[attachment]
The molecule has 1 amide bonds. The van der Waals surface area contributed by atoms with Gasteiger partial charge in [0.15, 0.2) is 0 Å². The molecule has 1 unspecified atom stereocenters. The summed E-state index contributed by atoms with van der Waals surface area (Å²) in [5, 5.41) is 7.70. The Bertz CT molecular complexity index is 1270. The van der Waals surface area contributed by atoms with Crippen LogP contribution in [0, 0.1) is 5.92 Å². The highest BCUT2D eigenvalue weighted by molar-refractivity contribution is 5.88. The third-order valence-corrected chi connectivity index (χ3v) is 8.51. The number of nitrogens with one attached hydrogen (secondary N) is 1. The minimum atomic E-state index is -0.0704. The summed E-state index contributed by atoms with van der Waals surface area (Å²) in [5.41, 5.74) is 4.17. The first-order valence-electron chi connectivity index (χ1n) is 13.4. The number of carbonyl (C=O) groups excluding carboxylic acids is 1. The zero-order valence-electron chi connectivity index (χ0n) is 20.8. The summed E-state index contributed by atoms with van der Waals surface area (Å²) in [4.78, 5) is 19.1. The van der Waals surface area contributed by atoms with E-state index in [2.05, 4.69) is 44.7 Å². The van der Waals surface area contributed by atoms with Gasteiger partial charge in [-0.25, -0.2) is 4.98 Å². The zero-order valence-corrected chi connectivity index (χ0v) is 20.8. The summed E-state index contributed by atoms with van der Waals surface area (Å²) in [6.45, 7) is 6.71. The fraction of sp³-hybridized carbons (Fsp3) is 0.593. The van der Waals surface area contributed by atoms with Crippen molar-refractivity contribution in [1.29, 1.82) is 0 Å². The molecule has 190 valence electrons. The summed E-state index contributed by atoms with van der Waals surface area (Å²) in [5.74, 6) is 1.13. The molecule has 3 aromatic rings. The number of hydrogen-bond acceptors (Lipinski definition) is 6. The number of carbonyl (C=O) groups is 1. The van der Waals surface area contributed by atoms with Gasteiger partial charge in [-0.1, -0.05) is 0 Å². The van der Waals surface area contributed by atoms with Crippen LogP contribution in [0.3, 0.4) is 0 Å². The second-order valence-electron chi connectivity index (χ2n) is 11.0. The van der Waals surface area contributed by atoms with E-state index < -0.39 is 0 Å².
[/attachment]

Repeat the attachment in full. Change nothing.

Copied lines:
The molecule has 1 amide bonds. The van der Waals surface area contributed by atoms with Gasteiger partial charge in [0.15, 0.2) is 0 Å². The molecule has 1 unspecified atom stereocenters. The summed E-state index contributed by atoms with van der Waals surface area (Å²) in [5, 5.41) is 7.70. The Bertz CT molecular complexity index is 1270. The van der Waals surface area contributed by atoms with Crippen LogP contribution in [0, 0.1) is 5.92 Å². The highest BCUT2D eigenvalue weighted by molar-refractivity contribution is 5.88. The third-order valence-corrected chi connectivity index (χ3v) is 8.51. The number of nitrogens with one attached hydrogen (secondary N) is 1. The minimum atomic E-state index is -0.0704. The summed E-state index contributed by atoms with van der Waals surface area (Å²) in [5.41, 5.74) is 4.17. The first-order valence-electron chi connectivity index (χ1n) is 13.4. The number of carbonyl (C=O) groups excluding carboxylic acids is 1. The zero-order valence-electron chi connectivity index (χ0n) is 20.8. The summed E-state index contributed by atoms with van der Waals surface area (Å²) in [4.78, 5) is 19.1. The van der Waals surface area contributed by atoms with E-state index in [2.05, 4.69) is 44.7 Å². The van der Waals surface area contributed by atoms with Gasteiger partial charge in [-0.25, -0.2) is 4.98 Å². The zero-order valence-corrected chi connectivity index (χ0v) is 20.8. The summed E-state index contributed by atoms with van der Waals surface area (Å²) in [6.45, 7) is 6.71. The fraction of sp³-hybridized carbons (Fsp3) is 0.593. The van der Waals surface area contributed by atoms with Crippen molar-refractivity contribution in [1.29, 1.82) is 0 Å². The molecule has 190 valence electrons. The summed E-state index contributed by atoms with van der Waals surface area (Å²) in [5.74, 6) is 1.13. The molecule has 3 aromatic rings. The number of hydrogen-bond acceptors (Lipinski definition) is 6. The number of carbonyl (C=O) groups is 1. The van der Waals surface area contributed by atoms with Gasteiger partial charge in [-0.1, -0.05) is 0 Å². The van der Waals surface area contributed by atoms with Crippen LogP contribution in [0.3, 0.4) is 0 Å². The second-order valence-electron chi connectivity index (χ2n) is 11.0. The van der Waals surface area contributed by atoms with E-state index < -0.39 is 0 Å².